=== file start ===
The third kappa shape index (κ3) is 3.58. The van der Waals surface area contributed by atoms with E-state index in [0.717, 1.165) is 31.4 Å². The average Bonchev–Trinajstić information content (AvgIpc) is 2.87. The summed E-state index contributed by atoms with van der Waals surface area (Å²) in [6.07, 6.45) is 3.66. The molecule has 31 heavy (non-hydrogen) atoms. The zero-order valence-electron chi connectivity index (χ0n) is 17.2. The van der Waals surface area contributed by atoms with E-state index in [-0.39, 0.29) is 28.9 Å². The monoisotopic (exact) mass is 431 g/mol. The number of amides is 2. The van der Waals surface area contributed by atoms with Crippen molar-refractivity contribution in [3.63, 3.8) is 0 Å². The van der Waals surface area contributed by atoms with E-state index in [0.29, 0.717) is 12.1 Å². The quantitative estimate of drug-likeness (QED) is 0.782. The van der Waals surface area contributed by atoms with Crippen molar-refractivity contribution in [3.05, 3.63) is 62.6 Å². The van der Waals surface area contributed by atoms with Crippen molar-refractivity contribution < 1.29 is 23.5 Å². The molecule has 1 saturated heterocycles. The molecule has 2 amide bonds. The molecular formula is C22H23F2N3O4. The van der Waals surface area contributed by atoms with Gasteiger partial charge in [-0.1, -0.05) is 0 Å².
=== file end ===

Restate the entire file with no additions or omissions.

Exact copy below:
The third kappa shape index (κ3) is 3.58. The van der Waals surface area contributed by atoms with E-state index in [0.717, 1.165) is 31.4 Å². The average Bonchev–Trinajstić information content (AvgIpc) is 2.87. The summed E-state index contributed by atoms with van der Waals surface area (Å²) in [6.07, 6.45) is 3.66. The molecule has 31 heavy (non-hydrogen) atoms. The zero-order valence-electron chi connectivity index (χ0n) is 17.2. The van der Waals surface area contributed by atoms with E-state index in [-0.39, 0.29) is 28.9 Å². The monoisotopic (exact) mass is 431 g/mol. The number of amides is 2. The van der Waals surface area contributed by atoms with Crippen molar-refractivity contribution in [3.63, 3.8) is 0 Å². The van der Waals surface area contributed by atoms with E-state index in [0.29, 0.717) is 12.1 Å². The quantitative estimate of drug-likeness (QED) is 0.782. The van der Waals surface area contributed by atoms with Crippen molar-refractivity contribution in [3.05, 3.63) is 62.6 Å². The van der Waals surface area contributed by atoms with Crippen molar-refractivity contribution < 1.29 is 23.5 Å². The molecule has 1 saturated heterocycles. The molecule has 2 amide bonds. The molecular formula is C22H23F2N3O4. The van der Waals surface area contributed by atoms with Gasteiger partial charge in [-0.1, -0.05) is 0 Å².